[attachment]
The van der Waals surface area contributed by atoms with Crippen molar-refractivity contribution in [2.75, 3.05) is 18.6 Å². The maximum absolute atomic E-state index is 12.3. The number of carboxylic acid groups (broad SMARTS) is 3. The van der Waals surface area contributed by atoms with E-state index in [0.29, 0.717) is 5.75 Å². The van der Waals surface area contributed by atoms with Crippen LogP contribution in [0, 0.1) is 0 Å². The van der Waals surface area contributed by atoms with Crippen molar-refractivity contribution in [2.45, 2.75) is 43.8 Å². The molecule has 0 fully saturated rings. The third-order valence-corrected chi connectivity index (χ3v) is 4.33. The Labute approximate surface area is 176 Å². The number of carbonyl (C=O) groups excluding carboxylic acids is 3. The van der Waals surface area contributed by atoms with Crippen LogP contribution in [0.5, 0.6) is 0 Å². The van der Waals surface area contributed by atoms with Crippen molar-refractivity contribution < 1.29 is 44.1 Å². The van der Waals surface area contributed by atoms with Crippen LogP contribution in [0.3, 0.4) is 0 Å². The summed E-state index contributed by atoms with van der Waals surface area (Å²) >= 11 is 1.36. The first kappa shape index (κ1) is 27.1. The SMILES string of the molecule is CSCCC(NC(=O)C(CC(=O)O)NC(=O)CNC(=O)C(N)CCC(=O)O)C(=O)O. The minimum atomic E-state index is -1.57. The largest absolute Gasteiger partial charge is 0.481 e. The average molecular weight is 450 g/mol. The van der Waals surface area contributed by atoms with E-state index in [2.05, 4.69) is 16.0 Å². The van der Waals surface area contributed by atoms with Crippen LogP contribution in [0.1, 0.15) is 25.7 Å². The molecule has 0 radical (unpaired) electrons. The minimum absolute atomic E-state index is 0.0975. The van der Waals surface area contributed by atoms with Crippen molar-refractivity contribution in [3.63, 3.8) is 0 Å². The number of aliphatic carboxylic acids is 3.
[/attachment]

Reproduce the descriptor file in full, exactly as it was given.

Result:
The van der Waals surface area contributed by atoms with Crippen molar-refractivity contribution in [2.75, 3.05) is 18.6 Å². The maximum absolute atomic E-state index is 12.3. The number of carboxylic acid groups (broad SMARTS) is 3. The van der Waals surface area contributed by atoms with E-state index in [0.29, 0.717) is 5.75 Å². The van der Waals surface area contributed by atoms with Crippen LogP contribution in [0, 0.1) is 0 Å². The van der Waals surface area contributed by atoms with Crippen molar-refractivity contribution in [2.45, 2.75) is 43.8 Å². The molecule has 0 fully saturated rings. The third-order valence-corrected chi connectivity index (χ3v) is 4.33. The Labute approximate surface area is 176 Å². The number of carbonyl (C=O) groups excluding carboxylic acids is 3. The van der Waals surface area contributed by atoms with Crippen LogP contribution in [0.5, 0.6) is 0 Å². The van der Waals surface area contributed by atoms with Crippen molar-refractivity contribution < 1.29 is 44.1 Å². The van der Waals surface area contributed by atoms with Crippen LogP contribution in [0.3, 0.4) is 0 Å². The summed E-state index contributed by atoms with van der Waals surface area (Å²) >= 11 is 1.36. The first kappa shape index (κ1) is 27.1. The SMILES string of the molecule is CSCCC(NC(=O)C(CC(=O)O)NC(=O)CNC(=O)C(N)CCC(=O)O)C(=O)O. The minimum atomic E-state index is -1.57. The largest absolute Gasteiger partial charge is 0.481 e. The average molecular weight is 450 g/mol. The van der Waals surface area contributed by atoms with E-state index in [2.05, 4.69) is 16.0 Å². The van der Waals surface area contributed by atoms with Crippen LogP contribution in [0.1, 0.15) is 25.7 Å². The molecule has 0 radical (unpaired) electrons. The minimum absolute atomic E-state index is 0.0975. The van der Waals surface area contributed by atoms with Crippen molar-refractivity contribution in [3.63, 3.8) is 0 Å². The number of aliphatic carboxylic acids is 3.